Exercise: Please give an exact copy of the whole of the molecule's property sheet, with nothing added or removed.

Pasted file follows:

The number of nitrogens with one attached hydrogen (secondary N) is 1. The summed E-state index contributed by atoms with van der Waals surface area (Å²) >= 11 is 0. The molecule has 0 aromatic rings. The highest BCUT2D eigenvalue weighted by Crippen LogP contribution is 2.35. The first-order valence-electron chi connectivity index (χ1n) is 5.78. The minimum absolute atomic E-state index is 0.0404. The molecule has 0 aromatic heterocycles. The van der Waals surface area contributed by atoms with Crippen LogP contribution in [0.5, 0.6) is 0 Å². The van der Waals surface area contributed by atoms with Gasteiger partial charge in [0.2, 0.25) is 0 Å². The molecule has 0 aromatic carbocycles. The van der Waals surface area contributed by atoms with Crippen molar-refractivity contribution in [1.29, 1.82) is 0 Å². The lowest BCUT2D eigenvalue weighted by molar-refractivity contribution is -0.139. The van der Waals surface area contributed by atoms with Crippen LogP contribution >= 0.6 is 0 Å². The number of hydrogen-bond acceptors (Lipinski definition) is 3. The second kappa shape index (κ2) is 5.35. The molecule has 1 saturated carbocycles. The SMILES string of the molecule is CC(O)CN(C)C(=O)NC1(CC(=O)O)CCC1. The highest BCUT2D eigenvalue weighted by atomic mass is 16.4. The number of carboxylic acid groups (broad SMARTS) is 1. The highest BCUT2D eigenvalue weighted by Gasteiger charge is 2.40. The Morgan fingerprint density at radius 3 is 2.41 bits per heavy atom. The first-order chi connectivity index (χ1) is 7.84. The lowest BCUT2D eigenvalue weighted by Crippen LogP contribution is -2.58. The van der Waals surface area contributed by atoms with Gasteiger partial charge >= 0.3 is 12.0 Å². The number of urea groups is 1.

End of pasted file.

The number of nitrogens with one attached hydrogen (secondary N) is 1. The summed E-state index contributed by atoms with van der Waals surface area (Å²) >= 11 is 0. The molecule has 0 aromatic rings. The highest BCUT2D eigenvalue weighted by Crippen LogP contribution is 2.35. The first-order valence-electron chi connectivity index (χ1n) is 5.78. The minimum absolute atomic E-state index is 0.0404. The molecule has 0 aromatic heterocycles. The van der Waals surface area contributed by atoms with Crippen LogP contribution in [0.5, 0.6) is 0 Å². The van der Waals surface area contributed by atoms with Gasteiger partial charge in [0.2, 0.25) is 0 Å². The molecule has 0 aromatic carbocycles. The van der Waals surface area contributed by atoms with Crippen molar-refractivity contribution in [1.29, 1.82) is 0 Å². The lowest BCUT2D eigenvalue weighted by molar-refractivity contribution is -0.139. The van der Waals surface area contributed by atoms with Crippen LogP contribution >= 0.6 is 0 Å². The number of hydrogen-bond acceptors (Lipinski definition) is 3. The second kappa shape index (κ2) is 5.35. The molecule has 1 saturated carbocycles. The SMILES string of the molecule is CC(O)CN(C)C(=O)NC1(CC(=O)O)CCC1. The highest BCUT2D eigenvalue weighted by atomic mass is 16.4. The number of carboxylic acid groups (broad SMARTS) is 1. The highest BCUT2D eigenvalue weighted by Gasteiger charge is 2.40. The Morgan fingerprint density at radius 3 is 2.41 bits per heavy atom. The first-order chi connectivity index (χ1) is 7.84. The lowest BCUT2D eigenvalue weighted by Crippen LogP contribution is -2.58. The van der Waals surface area contributed by atoms with Gasteiger partial charge >= 0.3 is 12.0 Å². The number of urea groups is 1.